How Gross income differs from Net income, and why should you care?

In simplest terms gross income is what you have earned above your basic expenses – as a business or as an individual, while net income is what you are left with after your basic expenses plus those that are necessary. However, when it comes to the accounting processes, they are easier said than done. These terminologies are different in definition for a business than they are for an individual, but same in significance. Let’s go over both these types of income for businesses first, and then we will talk about them in personal or individual context.

Gross Income for Businesses

The money you make by selling your goods or services is called revenue. The costs that you have incurred in producing those goods and services are called ‘Cost of Goods Sold’ or CoGS. The gross income, then, is the difference between these two amounts, and hopefully a positive and large one if you are to continue being a profitable business. To elaborate further, let’s say you sell shoes. The leather, laces, colors and other raw materials are part of your CoGS. The salaries of your employees producing the shoes, power bills and any machine fuels that have gone directly in producing those shows are also part of CoGS. The money you made from the sales receipts of shoes are your revenues. And CoGS subtracted from revenues is your gross income.

Net Income for Businesses

Remember how we only counted the direct manufacturing costs for CoGS. However, if you are running a business, these are not your only costs. There will be overheads like the salaries of the human resource department and the managerial departments. The electricity bills of lights, fans, air conditioners and so on for the rest of the factory as well as the sales outlets. Then there will be the interest payments on any loans you have borrowed. There will also be depreciation of the machinery you are using and so on. These are all necessary expenditures, just not those that can be directly translated into the value of the final shoes. Subtracting all these expenses – and any other such costs you may have – from the gross income gives you your net income.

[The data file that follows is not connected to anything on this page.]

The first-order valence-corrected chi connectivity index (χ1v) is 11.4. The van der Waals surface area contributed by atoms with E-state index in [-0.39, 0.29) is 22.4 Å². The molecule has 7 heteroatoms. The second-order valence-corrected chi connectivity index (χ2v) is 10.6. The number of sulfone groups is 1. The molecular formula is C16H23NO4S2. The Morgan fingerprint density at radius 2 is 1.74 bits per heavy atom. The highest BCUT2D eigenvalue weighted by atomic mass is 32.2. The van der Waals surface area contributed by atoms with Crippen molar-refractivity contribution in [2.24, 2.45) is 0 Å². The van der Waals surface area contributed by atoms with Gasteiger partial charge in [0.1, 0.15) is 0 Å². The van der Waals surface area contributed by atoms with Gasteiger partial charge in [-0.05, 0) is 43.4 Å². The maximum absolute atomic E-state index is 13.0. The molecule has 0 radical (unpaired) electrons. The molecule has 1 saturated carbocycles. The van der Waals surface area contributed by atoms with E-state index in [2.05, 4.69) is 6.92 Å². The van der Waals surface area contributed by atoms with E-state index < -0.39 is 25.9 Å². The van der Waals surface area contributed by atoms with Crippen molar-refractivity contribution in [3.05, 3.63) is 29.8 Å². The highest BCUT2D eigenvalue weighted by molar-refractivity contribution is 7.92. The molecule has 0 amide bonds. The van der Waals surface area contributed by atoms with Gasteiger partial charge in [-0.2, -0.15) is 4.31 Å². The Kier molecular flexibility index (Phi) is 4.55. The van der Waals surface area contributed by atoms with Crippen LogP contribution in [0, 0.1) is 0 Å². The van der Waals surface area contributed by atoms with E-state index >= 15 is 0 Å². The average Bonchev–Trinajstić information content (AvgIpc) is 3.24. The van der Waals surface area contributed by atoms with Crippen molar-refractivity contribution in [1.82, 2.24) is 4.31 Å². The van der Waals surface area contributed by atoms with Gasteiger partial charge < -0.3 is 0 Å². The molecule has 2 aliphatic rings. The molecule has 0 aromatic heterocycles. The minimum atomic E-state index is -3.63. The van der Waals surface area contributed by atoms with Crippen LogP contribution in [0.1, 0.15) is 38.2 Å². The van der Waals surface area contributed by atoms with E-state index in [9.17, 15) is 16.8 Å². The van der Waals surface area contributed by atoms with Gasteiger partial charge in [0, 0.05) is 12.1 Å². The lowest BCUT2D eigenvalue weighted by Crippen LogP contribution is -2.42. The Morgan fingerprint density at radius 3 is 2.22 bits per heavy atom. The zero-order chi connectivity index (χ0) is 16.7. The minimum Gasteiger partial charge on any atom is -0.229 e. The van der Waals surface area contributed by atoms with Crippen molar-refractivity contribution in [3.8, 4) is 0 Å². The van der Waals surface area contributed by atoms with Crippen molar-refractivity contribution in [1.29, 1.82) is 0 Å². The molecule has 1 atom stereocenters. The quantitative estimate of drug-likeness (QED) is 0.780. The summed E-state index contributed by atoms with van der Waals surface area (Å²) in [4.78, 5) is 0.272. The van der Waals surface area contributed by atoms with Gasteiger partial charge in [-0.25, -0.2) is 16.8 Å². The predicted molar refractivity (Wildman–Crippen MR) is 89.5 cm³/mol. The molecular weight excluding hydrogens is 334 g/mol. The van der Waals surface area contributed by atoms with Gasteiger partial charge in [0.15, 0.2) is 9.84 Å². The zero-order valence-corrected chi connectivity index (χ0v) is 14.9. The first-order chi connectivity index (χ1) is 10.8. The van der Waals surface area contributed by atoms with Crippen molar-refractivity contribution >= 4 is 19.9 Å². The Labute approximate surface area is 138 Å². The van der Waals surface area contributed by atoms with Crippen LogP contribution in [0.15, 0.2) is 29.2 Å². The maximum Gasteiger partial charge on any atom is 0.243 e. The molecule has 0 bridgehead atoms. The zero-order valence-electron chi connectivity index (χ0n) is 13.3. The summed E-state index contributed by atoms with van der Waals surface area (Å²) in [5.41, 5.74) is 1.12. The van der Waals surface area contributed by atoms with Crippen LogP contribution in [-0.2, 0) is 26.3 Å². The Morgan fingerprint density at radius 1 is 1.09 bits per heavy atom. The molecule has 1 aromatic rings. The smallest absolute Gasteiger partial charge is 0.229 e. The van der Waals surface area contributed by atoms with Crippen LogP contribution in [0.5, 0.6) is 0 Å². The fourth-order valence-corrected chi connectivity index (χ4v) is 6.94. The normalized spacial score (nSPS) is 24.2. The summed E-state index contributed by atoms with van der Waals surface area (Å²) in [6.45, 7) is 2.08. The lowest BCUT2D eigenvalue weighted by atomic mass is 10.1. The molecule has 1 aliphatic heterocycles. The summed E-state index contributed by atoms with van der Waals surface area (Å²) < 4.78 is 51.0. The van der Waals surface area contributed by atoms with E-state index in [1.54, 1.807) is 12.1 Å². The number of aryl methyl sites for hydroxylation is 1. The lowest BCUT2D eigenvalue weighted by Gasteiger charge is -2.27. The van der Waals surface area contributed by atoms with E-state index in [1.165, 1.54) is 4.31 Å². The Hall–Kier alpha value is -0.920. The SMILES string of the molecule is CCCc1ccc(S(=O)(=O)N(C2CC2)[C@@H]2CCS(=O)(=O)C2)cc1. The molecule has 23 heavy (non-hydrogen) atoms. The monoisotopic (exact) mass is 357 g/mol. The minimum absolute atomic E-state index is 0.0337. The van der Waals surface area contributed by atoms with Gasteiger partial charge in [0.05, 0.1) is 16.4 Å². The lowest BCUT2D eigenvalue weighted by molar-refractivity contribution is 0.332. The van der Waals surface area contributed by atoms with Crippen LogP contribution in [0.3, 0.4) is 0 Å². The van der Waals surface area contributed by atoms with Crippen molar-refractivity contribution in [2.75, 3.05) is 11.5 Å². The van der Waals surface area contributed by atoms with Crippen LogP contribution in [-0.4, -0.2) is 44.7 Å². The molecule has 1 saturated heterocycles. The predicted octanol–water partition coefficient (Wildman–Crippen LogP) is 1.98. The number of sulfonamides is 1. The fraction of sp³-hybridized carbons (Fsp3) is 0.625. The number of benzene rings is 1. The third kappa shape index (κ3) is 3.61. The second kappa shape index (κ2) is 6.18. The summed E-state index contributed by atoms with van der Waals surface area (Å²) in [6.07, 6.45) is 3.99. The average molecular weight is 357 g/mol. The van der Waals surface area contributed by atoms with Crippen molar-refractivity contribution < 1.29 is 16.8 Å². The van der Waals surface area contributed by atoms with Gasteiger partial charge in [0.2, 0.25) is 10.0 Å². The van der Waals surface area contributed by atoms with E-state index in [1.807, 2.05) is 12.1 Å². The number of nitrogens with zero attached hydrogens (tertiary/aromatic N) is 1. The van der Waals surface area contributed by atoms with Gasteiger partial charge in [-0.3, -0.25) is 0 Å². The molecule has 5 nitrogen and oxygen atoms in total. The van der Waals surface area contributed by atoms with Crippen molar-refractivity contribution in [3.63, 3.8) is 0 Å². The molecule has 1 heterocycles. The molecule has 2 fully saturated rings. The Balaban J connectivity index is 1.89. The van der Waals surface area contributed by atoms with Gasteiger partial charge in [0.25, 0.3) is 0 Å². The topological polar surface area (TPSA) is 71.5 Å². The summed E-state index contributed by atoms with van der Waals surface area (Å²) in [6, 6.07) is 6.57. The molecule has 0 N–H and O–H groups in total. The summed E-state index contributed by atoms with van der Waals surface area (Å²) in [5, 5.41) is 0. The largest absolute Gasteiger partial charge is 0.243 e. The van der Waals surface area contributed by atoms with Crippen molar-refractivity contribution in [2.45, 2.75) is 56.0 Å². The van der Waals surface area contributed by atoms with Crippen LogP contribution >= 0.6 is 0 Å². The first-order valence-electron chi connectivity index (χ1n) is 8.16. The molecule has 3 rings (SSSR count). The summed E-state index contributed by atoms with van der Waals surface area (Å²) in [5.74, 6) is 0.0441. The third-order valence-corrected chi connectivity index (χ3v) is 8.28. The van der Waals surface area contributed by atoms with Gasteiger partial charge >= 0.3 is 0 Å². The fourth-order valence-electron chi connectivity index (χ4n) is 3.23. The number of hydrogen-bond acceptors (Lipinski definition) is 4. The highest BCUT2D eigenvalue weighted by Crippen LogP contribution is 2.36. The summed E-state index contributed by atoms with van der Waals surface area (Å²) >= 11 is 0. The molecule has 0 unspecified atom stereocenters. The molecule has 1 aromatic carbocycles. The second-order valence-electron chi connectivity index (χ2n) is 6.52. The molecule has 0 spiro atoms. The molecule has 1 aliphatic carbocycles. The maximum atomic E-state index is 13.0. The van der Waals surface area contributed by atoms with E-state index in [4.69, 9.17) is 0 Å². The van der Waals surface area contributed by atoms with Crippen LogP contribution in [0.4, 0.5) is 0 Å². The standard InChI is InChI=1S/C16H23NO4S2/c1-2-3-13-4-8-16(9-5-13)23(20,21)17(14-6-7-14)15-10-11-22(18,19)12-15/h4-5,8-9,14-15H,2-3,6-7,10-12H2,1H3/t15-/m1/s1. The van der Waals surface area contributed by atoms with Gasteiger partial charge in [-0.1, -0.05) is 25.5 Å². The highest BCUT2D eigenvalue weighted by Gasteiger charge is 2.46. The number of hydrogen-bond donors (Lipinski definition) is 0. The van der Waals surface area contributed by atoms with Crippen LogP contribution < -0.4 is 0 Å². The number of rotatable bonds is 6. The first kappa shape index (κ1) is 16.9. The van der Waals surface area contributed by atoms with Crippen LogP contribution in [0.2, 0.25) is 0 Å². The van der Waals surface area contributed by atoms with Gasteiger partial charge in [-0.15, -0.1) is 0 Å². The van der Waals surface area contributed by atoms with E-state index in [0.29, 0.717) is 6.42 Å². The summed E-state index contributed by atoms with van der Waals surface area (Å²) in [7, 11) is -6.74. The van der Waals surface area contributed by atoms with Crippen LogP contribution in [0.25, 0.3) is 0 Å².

Gross Income for Individuals

Now when it comes to an individual, the most common gross income is the salary. In other words, it is the revenues generated from a person’s labor – physical or mental. If it is to be measured for an entrepreneur than the earnings from their shares in their business, or the final take home amount is the gross income.

Net Income for Individuals

Just as the net income for businesses takes into account the necessary expenses, the income tax an individual has to pay, plus any contributions they make into their pension fund or for paying back their credit card charges are the costs that once deducted from the gross income gives the net income for individuals.

Why is it important to know the difference?

It should be apparent from the definitions that both these measures give different evaluations of a business’s or a person’s strengths and weaknesses. For a company, a positive and high gross income will tell how much margin they are producing over their basic costs, or how much value they are adding to their raw materials. However, it is the net income that will tell the overall situation of the business. You can have a high gross income yet a negative net income, because your other expenses are out of control. In such a situation your gross income might still encourage you to invest further into expanding your operations while you may be better off by closing down some outlets and starting an e-commerce store.


Likewise, if the analysis has to be made from an individual’s perspective, you might be earning a handsome salary but the pension fund that you have invested in thinking of it as a sound investment is leaving you with just the amount that you can match your credit card bills. So while you may be getting anxious at your job, what you should be doing is managing your expenses.

Final Word

Both gross and net incomes provide you with valuable information on how to run your business and how to manage your finances. One without the other will provide you incomplete information and may lead you to make ineffective money decisions. The bottom line is to identify the areas of improvements and gradually work towards better expense management, and better valuation and pricing of your company products, or personal services, as and when each of these are applicable. Calculating incomes might sound an easy task, but when subjected to accounting rules and regulations they can get fairly complicated. Therefore, another sound financial decision would be to let accounting experts take care of these calculations and interpretations for you. Outsourcing companies are there to help you achieve this in only fraction of the cost and virtually no risk of any legal or numerical mistakes. Take advantage of the service to make your life easier and business more profitable.